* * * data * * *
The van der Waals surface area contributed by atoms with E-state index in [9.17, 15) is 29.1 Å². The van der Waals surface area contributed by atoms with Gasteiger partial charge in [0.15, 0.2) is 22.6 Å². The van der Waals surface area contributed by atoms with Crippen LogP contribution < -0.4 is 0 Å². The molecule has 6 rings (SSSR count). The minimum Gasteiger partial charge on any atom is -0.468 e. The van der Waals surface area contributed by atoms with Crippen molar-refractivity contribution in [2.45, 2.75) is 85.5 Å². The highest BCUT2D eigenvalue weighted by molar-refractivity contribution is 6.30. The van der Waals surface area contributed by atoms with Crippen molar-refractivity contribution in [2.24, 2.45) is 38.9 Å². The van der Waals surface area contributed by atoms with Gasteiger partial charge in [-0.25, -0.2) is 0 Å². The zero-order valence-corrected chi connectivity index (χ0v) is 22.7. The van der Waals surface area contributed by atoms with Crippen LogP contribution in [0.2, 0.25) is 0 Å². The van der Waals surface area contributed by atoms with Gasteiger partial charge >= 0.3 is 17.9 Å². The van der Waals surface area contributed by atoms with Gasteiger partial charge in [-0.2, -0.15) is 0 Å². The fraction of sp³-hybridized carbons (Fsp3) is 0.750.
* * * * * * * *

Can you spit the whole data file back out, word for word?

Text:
The van der Waals surface area contributed by atoms with E-state index in [9.17, 15) is 29.1 Å². The van der Waals surface area contributed by atoms with Gasteiger partial charge in [0.15, 0.2) is 22.6 Å². The van der Waals surface area contributed by atoms with Crippen LogP contribution < -0.4 is 0 Å². The molecule has 6 rings (SSSR count). The minimum Gasteiger partial charge on any atom is -0.468 e. The van der Waals surface area contributed by atoms with Crippen molar-refractivity contribution in [2.45, 2.75) is 85.5 Å². The highest BCUT2D eigenvalue weighted by molar-refractivity contribution is 6.30. The van der Waals surface area contributed by atoms with Crippen molar-refractivity contribution in [2.24, 2.45) is 38.9 Å². The van der Waals surface area contributed by atoms with Gasteiger partial charge in [-0.25, -0.2) is 0 Å². The zero-order valence-corrected chi connectivity index (χ0v) is 22.7. The van der Waals surface area contributed by atoms with Crippen LogP contribution in [0.2, 0.25) is 0 Å². The van der Waals surface area contributed by atoms with Gasteiger partial charge >= 0.3 is 17.9 Å². The van der Waals surface area contributed by atoms with Gasteiger partial charge in [-0.2, -0.15) is 0 Å². The fraction of sp³-hybridized carbons (Fsp3) is 0.750.